Angel was beauty in the water, muscles rippling, short hair swaying like black silk fringe over his bare shoulders. Angel's eyes were blue as well, and that was another clue that Daniel's reasoning was failing him. A person couldn't be innocent, no matter what the evidence said, just because their eyes were blue.
What remained of Daniel's reasoning skills told him that Angel was not the only other person in the universe who illicit a sexual response from him. It wasn't logical that the first person he'd felt attracted to should be the only person he'd feel attracted to. For that matter, that might be part of the murderer's method. Cautious, rational thoughts didn't stop Daniel from feeling the tightness of the constraints around his arms, as if it were himself bound, not Angel.
He did not want Angel to be Death. If Angel were Death, he wanted to lose. And then he was rocking slowly on the balls of his feet chin on his knees in the darkness. Angel was his first friend.
The carpet was short and cool against his feet, Perlian, expensive, and worthless to him. Shoulders slumped, tee-shirt wrinkled and baggy around his slender body, braid swaying behind him, so long it brushed against the floor. Daniel padded through the darkness, around furniture easily and out.
Hall light brought him out of the shadows and he looked like a tramp, a barefoot beggar sneaked into the elegant palace, with large dark eyes and pale lips.
In the elevator, he hung his head, dark lank bangs falling over his face. When your reasoning skills get weak, a person can find themselves in all kinds of places that they hadn't expected. He opened the security panel on the elevator and keyed in a long security code.
There was a medical professional who monitored the prisoner and she bowed politely to Daniel as he entered. "Please, go," he said.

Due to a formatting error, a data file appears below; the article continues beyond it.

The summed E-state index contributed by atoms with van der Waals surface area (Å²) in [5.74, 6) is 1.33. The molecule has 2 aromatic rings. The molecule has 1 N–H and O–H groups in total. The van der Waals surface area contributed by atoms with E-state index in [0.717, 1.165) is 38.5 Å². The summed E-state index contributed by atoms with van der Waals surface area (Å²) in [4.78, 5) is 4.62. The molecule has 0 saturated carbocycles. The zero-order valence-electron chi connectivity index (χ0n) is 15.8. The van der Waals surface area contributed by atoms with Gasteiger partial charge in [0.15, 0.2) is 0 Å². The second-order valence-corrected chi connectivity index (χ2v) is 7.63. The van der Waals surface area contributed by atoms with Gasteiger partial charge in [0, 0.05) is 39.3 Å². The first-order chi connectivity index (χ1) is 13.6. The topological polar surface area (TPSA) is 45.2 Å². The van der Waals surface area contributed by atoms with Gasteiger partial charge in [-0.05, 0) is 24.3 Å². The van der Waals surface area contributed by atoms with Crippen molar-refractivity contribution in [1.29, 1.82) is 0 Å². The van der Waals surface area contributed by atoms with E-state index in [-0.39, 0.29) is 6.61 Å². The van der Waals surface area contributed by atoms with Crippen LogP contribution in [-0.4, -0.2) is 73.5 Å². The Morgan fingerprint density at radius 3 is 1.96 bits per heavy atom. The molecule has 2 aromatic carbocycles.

She bowed again and withdrew.
Watching through the glass at his prisoner, his reasoning skills went even lower. If he could not even make it through the first day, how was he to solve the murders? He touched the communication button. The faint static of it caused the prisoner's head to lift. Blindfolded, bound, if he were Death or not, he was helpless.
"Are you Angel or Death?"
"Come closer," the prisoner said, too low for the microphone to pick up, but clear enough to Daniel as he watched.
What reasoning skills he had warned him against going into the room as he keyed the security code into the keypad by the door.
The smooth tile was cold against his feet as he padded towards to the steel rack. He squatted down there, close enough he could almost feel the life in the prisoner's bare feet where they stood on the cold steel surface. Just the sound of their breathing, then the very slow rocking of Angel's bare feet on the sterile tiles.
"Better," Angel asked gently.
"I can think now," Daniel replied.
If there was a way to save the condemned, one of them would find it.
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|Reviewed by Birgit and Roger Pratcher
|Really enjoyed this compelling read! Excellent done!
Birgit and Roger
|Reviewed by Karen Lynn Vidra, The Texas Tornado
|Excellent fantasy write! Very well done, Nix!
(((HUGS))) and love, your Tx. friend, Karen Lynn. :D
|Reviewed by Missy Cross
|Wow Nix! I am totally captivated. What a tale you have woven. Very much looking forward to more.|